Aristotle on Natural Slavery: The Race Question, by Erick Raphael Jiménez

Jiménez discusses Aristotle’s strange views of and arguments for natural slavery in the Politics. He distinguishes two strands of interpretation: one seeing those arguments as simply ideological and as bad political philosophy, another arguing that Aristotle was presenting a coherent attack on naturalist views. Jiménez develops a competing view contending that Aristotle’s arguments for slavery only go through on the assumption of prejudicial, proto-racist suppositions. He argues that Aristotle’s arguments are either coherent in virtue of being ideological and racially prejudicial, or logically empty. The essay contributes to a broader debate about political naturalism and the question of how much legitimacy claims as to what is natural as opposed to historically contingent might have.

Article available through Philosophy Documentation Center, here.

 

Erick Raphael Jiménez received his PhD from The New School for Social Research in 2012 and was a Research Fellow at the Institute for Culture and Society at the University of Navarra. He is the author of “Mind in Body in Aristotle,” in The Bloomsbury Companion to Aristotle, ed. Claudia Baracchi (Continuum, 2014) and the editor of Nature and Law (Ohlms, 2015), which includes his essay “Hobbes on Natural Equality.” He is also author of a forthcoming book, Foundations of Hobbes’ Political Theory (Ohlms, forthcoming 2015). His research at present is focused on foundational issues in political and legal philosophy, in particular debates between positivism and naturalism, and he is at work on a manuscript project tentatively titled Against Naturalism.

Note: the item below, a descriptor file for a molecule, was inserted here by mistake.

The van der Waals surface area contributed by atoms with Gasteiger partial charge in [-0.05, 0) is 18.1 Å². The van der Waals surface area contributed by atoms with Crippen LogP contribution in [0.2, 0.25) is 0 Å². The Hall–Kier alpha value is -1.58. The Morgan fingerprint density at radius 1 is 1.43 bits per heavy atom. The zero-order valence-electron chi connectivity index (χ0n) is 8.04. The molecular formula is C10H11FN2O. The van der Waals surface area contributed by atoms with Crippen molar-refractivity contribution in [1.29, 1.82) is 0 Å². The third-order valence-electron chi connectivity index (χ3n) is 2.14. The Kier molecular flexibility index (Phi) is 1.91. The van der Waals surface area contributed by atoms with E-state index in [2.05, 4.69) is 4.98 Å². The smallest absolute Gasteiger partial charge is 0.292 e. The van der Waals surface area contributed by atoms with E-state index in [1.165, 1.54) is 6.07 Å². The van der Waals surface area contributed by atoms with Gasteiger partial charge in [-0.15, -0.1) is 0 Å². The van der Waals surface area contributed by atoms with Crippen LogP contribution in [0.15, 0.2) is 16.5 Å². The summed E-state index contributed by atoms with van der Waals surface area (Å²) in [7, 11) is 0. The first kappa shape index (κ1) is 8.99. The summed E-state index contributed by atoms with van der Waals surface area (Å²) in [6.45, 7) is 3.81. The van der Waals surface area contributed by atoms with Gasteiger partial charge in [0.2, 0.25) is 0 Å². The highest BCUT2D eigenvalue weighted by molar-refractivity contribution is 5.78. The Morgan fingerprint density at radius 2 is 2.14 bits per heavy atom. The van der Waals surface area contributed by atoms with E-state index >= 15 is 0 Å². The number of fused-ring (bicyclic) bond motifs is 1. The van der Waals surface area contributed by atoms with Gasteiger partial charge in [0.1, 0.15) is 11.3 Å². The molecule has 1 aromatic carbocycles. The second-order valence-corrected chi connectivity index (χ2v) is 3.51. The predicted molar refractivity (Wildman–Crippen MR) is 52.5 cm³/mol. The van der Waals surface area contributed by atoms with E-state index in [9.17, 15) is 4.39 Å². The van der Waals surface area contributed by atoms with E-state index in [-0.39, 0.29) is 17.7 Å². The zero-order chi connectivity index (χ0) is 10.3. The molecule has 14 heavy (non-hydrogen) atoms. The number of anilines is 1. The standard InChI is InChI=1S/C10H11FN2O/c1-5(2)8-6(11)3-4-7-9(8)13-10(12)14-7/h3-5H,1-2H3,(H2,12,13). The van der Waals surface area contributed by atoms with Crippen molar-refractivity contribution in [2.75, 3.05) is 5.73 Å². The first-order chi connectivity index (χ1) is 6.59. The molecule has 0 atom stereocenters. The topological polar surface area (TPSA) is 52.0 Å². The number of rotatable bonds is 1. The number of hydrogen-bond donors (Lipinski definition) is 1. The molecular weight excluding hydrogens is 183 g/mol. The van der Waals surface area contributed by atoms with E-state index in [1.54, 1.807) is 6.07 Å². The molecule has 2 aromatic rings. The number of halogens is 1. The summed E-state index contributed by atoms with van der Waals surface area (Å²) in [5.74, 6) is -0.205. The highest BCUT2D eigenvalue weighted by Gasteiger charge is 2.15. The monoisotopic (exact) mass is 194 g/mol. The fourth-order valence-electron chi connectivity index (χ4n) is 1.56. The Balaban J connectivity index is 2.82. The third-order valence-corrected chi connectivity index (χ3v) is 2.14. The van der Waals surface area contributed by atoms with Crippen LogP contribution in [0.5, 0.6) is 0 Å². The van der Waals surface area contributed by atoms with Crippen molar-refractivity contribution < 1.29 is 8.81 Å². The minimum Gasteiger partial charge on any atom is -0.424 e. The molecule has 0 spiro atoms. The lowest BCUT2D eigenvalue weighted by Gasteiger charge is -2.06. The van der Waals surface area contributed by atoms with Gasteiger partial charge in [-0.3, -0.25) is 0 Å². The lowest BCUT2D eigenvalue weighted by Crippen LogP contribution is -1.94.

Erick Raphael Jiménez, “Aristotle on Natural Slavery: The Race Question,” in “Philosophy and Race,” ed. Alexis Dianda and Robin M. Muller, special issue, Graduate Faculty Philosophy Journal 35:1–2 (2014), pp. 53–79.

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